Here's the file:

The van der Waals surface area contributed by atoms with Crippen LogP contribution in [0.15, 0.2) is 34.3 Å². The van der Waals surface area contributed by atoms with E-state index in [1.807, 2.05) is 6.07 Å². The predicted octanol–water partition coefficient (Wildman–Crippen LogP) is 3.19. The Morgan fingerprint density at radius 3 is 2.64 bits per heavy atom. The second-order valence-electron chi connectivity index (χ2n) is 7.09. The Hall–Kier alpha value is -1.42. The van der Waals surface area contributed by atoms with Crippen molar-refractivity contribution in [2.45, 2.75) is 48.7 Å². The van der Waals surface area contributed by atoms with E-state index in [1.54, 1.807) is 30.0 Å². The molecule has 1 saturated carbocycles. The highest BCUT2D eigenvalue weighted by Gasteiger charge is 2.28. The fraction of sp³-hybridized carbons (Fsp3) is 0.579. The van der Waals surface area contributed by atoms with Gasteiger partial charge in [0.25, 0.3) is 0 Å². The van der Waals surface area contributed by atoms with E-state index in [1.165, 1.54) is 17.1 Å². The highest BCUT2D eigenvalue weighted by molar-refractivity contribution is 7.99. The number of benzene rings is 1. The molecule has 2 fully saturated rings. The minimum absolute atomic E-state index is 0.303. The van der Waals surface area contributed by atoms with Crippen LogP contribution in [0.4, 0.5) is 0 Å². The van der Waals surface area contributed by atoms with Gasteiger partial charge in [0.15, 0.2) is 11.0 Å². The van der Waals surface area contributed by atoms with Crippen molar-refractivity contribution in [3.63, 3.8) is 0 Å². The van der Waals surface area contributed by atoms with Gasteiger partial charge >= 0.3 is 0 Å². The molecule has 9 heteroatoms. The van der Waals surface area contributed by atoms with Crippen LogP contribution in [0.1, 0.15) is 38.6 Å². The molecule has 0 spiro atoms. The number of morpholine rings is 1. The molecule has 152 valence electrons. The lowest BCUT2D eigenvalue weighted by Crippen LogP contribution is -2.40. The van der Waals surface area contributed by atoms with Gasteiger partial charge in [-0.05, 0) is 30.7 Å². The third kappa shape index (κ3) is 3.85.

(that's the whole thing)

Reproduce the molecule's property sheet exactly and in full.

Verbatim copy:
The van der Waals surface area contributed by atoms with Crippen LogP contribution in [0.15, 0.2) is 34.3 Å². The van der Waals surface area contributed by atoms with E-state index in [1.807, 2.05) is 6.07 Å². The predicted octanol–water partition coefficient (Wildman–Crippen LogP) is 3.19. The Morgan fingerprint density at radius 3 is 2.64 bits per heavy atom. The second-order valence-electron chi connectivity index (χ2n) is 7.09. The Hall–Kier alpha value is -1.42. The van der Waals surface area contributed by atoms with Crippen molar-refractivity contribution in [2.45, 2.75) is 48.7 Å². The van der Waals surface area contributed by atoms with E-state index in [1.54, 1.807) is 30.0 Å². The molecule has 1 saturated carbocycles. The highest BCUT2D eigenvalue weighted by Gasteiger charge is 2.28. The fraction of sp³-hybridized carbons (Fsp3) is 0.579. The van der Waals surface area contributed by atoms with Gasteiger partial charge in [0.25, 0.3) is 0 Å². The van der Waals surface area contributed by atoms with E-state index in [1.165, 1.54) is 17.1 Å². The highest BCUT2D eigenvalue weighted by molar-refractivity contribution is 7.99. The number of benzene rings is 1. The molecule has 2 fully saturated rings. The minimum absolute atomic E-state index is 0.303. The van der Waals surface area contributed by atoms with Crippen LogP contribution in [0.4, 0.5) is 0 Å². The van der Waals surface area contributed by atoms with Gasteiger partial charge in [0.15, 0.2) is 11.0 Å². The van der Waals surface area contributed by atoms with Crippen molar-refractivity contribution in [3.63, 3.8) is 0 Å². The van der Waals surface area contributed by atoms with Gasteiger partial charge >= 0.3 is 0 Å². The molecule has 9 heteroatoms. The van der Waals surface area contributed by atoms with Crippen LogP contribution in [0.1, 0.15) is 38.6 Å². The molecule has 0 spiro atoms. The number of morpholine rings is 1. The molecule has 152 valence electrons. The lowest BCUT2D eigenvalue weighted by Crippen LogP contribution is -2.40. The van der Waals surface area contributed by atoms with Gasteiger partial charge in [-0.05, 0) is 30.7 Å². The third kappa shape index (κ3) is 3.85.